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The Organized Mind: Thinking Straight in the Age of Information Overload

Daniel J. Levitin
Brand-new, Paperback

RM25.00

How To Organize Your Mind & How To Systematize Your Workplace & Thinking To Gain Control Over Your Life

Availability: In stock

Additional information

ISBN 9780147516312
Publisher Dutton Books
Publication Date 1/9/2015
Pages 544
Weight 408 g
Dimension 19.8 × 13.5 × 3.3 cm
  • Detail Description
  • Table Of Content
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Description

★★ THE NEW YORK TIMES BESTSELLER ★★

★★#1 THE CANADIAN BESTSELLER LIST ★★

★★ #1 AMAZON BESTSELLING BOOK ★★

★★ THE LONDON TIMES BESTSELLER LIST ★★

New York Times bestselling author and neuroscientist Daniel J. Levitin shifts his keen insights from your brain on music to your brain in a sea of details.

In The Organized Mind, Levitin demonstrates how the Information Age is drowning us with an unprecedented deluge of data, and uses the latest brain science to explain how the brain can organize this flood of information.

Daniel J. Levitin explains how to organize your mind, and how to systematize your workplace and your thinking to gain control over your life.

He makes wonderful points about the limits of the human mind and how to deal with them. Yet even as Levitin explains the constraints of human attention, he floods readers with details. His advice proves so rich with specifics that it can be overwhelming, but deeply perceptive.

At the same time, we’re expected to make more—and faster—decisions about our lives than ever before.

No wonder, then, that the average American reports frequently losing car keys or reading glasses, missing appointments, and feeling worn out by the effort required just to keep up.

But somehow some people become quite accomplished at managing information flow. In The Organized Mind, Daniel J. Levitin, PhD, uses the latest brain science to demonstrate how those people excel—and how readers can use their methods to regain a sense of mastery over the way they organize their homes, workplaces, and time.

Levitin begins by describing some basics about how the brain works, with a fascinating explanation of why memory is so fallible.

There’s also a nice explanation of how our brains handle categorization. Both of these brain traits affect the recommendations he provides later on for getting organized.

With lively, entertaining chapters on everything from the kitchen junk drawer to health care to executive office workflow, Levitin reveals how new research into the cognitive neuroscience of attention and memory can be applied to the challenges of our daily lives.

This Is Your Brain on Music showed how to better play and appreciate music through an understanding of how the brain works.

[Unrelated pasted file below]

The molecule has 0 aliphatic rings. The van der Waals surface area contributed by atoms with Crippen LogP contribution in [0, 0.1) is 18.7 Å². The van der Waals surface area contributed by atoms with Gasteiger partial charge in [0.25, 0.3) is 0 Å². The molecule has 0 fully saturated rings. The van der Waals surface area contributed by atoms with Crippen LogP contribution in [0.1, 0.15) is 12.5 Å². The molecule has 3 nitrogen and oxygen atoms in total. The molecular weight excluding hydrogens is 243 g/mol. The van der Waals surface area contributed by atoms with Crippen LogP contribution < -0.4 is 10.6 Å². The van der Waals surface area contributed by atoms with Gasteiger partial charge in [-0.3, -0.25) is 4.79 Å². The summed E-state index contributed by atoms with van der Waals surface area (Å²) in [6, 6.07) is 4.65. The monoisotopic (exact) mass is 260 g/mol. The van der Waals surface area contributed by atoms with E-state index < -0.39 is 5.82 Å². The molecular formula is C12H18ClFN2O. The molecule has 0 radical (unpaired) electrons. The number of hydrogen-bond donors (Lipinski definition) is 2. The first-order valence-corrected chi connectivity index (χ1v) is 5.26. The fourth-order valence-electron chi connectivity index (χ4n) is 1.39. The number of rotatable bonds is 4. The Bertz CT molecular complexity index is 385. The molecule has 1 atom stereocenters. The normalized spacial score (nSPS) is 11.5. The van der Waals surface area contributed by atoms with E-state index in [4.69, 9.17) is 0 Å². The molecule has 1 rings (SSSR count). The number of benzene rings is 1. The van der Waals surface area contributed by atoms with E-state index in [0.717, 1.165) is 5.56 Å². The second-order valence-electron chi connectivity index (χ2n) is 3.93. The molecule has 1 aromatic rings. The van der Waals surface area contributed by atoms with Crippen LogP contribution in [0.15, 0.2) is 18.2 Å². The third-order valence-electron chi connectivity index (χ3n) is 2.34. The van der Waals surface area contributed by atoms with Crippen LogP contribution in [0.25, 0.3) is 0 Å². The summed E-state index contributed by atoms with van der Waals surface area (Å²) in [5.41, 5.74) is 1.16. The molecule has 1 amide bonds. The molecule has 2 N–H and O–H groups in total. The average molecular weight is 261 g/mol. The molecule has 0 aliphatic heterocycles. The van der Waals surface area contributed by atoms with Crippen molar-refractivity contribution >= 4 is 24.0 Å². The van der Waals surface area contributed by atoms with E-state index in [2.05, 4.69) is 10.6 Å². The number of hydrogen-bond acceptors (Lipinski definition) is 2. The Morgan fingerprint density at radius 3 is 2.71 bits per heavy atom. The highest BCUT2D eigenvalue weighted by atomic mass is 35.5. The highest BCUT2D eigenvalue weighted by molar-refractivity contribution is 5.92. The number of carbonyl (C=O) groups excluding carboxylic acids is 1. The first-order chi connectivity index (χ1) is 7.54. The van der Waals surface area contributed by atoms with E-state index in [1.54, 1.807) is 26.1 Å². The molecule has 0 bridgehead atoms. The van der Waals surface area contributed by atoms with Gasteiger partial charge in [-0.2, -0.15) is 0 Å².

The Organized Mind shows how to navigate the churning flood of information in the twenty-first century with the same neuroscientific perspective.

Levitin then demonstrates methods that readers can use to regain a sense of mastery over the way they organize their homes, workplaces, and time.

It answers three fundamental questions:
☞ Why does the brain pay attention to some things and not others?
☞ Why do we remember some things and not others?
☞ And how can we use that knowledge to better organize our home and workplaces, our time, social world, and decision making?

The book is divided in three parts.The first part focuses on attention. Levitin explains why attention is the most essential mental resource for any organism and describes how the brain’s attentional system works: it determines which aspects of the environment an individual will deal with, and what gets passed through to that individual’s conscious awareness.

The attentional awareness system is the reason one can safely drive or walk to work without noticing most of the buildings or cars one passes by.

Additionally, Levitin reveals that the phrase “paying attention” is scientifically true. Multitasking comes at an actual metabolic cost: switching back and forth between tasks burns a lot more oxygenated glucose (the fuel the brain runs on) than focusing on one task does, and can lead quickly to mental exhaustion.

The second and third parts of the book show how readers can use their attentional and memory systems for better organization, from the classroom to the boardroom, from home lives to interactions with friends, doctors, and business associates.

This is a wonderful book about the modern mind. Neuroscientist Daniel Levitin has written a comprehensive, yet engaging book about brain science, organization techniques, office clutter, memory, and the ever-present kitchen junk drawer!